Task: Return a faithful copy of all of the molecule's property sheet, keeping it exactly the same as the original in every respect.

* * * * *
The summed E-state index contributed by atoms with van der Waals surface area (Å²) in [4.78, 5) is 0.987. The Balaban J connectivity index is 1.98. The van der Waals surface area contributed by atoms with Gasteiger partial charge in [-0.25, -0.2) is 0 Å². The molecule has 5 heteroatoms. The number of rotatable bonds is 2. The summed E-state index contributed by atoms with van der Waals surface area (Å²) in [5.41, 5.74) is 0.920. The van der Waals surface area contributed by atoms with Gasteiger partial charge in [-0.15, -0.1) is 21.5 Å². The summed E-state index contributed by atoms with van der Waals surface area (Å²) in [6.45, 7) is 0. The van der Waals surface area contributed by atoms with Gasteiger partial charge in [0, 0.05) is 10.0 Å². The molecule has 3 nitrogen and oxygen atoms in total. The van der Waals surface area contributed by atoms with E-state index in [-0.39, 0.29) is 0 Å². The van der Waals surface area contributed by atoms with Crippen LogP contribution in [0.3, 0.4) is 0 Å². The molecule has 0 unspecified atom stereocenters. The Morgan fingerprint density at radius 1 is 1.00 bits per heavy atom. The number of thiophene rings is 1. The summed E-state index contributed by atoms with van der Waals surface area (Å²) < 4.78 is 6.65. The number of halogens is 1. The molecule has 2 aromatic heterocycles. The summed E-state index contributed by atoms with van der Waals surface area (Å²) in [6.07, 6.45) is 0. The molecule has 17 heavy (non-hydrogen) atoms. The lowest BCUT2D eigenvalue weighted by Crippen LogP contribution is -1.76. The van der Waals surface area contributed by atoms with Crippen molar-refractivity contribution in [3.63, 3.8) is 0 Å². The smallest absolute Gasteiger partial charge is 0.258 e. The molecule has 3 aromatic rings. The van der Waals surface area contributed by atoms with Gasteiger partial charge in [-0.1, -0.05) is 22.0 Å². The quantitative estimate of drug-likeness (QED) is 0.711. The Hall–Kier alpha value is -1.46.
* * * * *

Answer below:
The summed E-state index contributed by atoms with van der Waals surface area (Å²) in [4.78, 5) is 0.987. The Balaban J connectivity index is 1.98. The van der Waals surface area contributed by atoms with Gasteiger partial charge in [-0.25, -0.2) is 0 Å². The molecule has 5 heteroatoms. The number of rotatable bonds is 2. The summed E-state index contributed by atoms with van der Waals surface area (Å²) in [5.41, 5.74) is 0.920. The van der Waals surface area contributed by atoms with Gasteiger partial charge in [-0.15, -0.1) is 21.5 Å². The summed E-state index contributed by atoms with van der Waals surface area (Å²) in [6.45, 7) is 0. The van der Waals surface area contributed by atoms with Gasteiger partial charge in [0, 0.05) is 10.0 Å². The molecule has 3 nitrogen and oxygen atoms in total. The van der Waals surface area contributed by atoms with E-state index in [-0.39, 0.29) is 0 Å². The van der Waals surface area contributed by atoms with Crippen LogP contribution in [0.3, 0.4) is 0 Å². The molecule has 0 unspecified atom stereocenters. The Morgan fingerprint density at radius 1 is 1.00 bits per heavy atom. The number of thiophene rings is 1. The summed E-state index contributed by atoms with van der Waals surface area (Å²) < 4.78 is 6.65. The number of halogens is 1. The molecule has 2 aromatic heterocycles. The summed E-state index contributed by atoms with van der Waals surface area (Å²) in [6.07, 6.45) is 0. The molecule has 17 heavy (non-hydrogen) atoms. The lowest BCUT2D eigenvalue weighted by Crippen LogP contribution is -1.76. The van der Waals surface area contributed by atoms with Crippen molar-refractivity contribution in [3.63, 3.8) is 0 Å². The smallest absolute Gasteiger partial charge is 0.258 e. The molecule has 3 aromatic rings. The van der Waals surface area contributed by atoms with Gasteiger partial charge in [-0.1, -0.05) is 22.0 Å². The quantitative estimate of drug-likeness (QED) is 0.711. The Hall–Kier alpha value is -1.46.